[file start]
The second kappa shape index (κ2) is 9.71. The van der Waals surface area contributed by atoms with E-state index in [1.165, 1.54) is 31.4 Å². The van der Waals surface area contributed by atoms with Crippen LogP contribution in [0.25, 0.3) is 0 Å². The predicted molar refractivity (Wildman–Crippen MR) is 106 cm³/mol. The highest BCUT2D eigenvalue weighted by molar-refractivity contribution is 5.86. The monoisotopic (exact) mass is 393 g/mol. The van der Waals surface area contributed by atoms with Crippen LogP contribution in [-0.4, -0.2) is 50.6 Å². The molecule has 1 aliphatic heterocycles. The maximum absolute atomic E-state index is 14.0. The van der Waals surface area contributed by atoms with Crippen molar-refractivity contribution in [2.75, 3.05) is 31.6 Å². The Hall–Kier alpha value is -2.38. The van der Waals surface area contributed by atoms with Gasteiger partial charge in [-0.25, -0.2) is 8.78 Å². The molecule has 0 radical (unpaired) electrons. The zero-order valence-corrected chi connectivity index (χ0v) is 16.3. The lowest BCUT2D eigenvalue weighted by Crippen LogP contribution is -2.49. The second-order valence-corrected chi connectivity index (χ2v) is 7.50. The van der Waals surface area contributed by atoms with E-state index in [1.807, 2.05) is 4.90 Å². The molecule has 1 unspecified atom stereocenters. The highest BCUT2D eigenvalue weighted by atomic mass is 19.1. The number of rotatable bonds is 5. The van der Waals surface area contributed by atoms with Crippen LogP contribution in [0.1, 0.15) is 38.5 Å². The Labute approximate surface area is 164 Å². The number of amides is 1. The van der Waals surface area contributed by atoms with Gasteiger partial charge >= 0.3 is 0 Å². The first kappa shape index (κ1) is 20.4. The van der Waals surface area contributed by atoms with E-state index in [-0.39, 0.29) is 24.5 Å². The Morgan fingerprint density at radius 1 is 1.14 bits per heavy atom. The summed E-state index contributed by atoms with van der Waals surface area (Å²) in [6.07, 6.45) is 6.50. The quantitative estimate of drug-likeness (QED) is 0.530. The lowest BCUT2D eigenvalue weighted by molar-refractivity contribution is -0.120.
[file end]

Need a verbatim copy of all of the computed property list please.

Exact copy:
The second kappa shape index (κ2) is 9.71. The van der Waals surface area contributed by atoms with E-state index in [1.165, 1.54) is 31.4 Å². The van der Waals surface area contributed by atoms with Crippen LogP contribution in [0.25, 0.3) is 0 Å². The predicted molar refractivity (Wildman–Crippen MR) is 106 cm³/mol. The highest BCUT2D eigenvalue weighted by molar-refractivity contribution is 5.86. The monoisotopic (exact) mass is 393 g/mol. The van der Waals surface area contributed by atoms with Crippen LogP contribution in [-0.4, -0.2) is 50.6 Å². The molecule has 1 aliphatic heterocycles. The maximum absolute atomic E-state index is 14.0. The van der Waals surface area contributed by atoms with Crippen molar-refractivity contribution in [2.75, 3.05) is 31.6 Å². The Hall–Kier alpha value is -2.38. The van der Waals surface area contributed by atoms with Gasteiger partial charge in [-0.25, -0.2) is 8.78 Å². The molecule has 0 radical (unpaired) electrons. The zero-order valence-corrected chi connectivity index (χ0v) is 16.3. The lowest BCUT2D eigenvalue weighted by Crippen LogP contribution is -2.49. The second-order valence-corrected chi connectivity index (χ2v) is 7.50. The van der Waals surface area contributed by atoms with E-state index in [1.807, 2.05) is 4.90 Å². The molecule has 1 unspecified atom stereocenters. The highest BCUT2D eigenvalue weighted by atomic mass is 19.1. The number of rotatable bonds is 5. The van der Waals surface area contributed by atoms with Crippen LogP contribution in [0.1, 0.15) is 38.5 Å². The Labute approximate surface area is 164 Å². The number of amides is 1. The van der Waals surface area contributed by atoms with Gasteiger partial charge >= 0.3 is 0 Å². The first kappa shape index (κ1) is 20.4. The van der Waals surface area contributed by atoms with E-state index in [-0.39, 0.29) is 24.5 Å². The Morgan fingerprint density at radius 1 is 1.14 bits per heavy atom. The summed E-state index contributed by atoms with van der Waals surface area (Å²) in [6.07, 6.45) is 6.50. The quantitative estimate of drug-likeness (QED) is 0.530. The lowest BCUT2D eigenvalue weighted by molar-refractivity contribution is -0.120.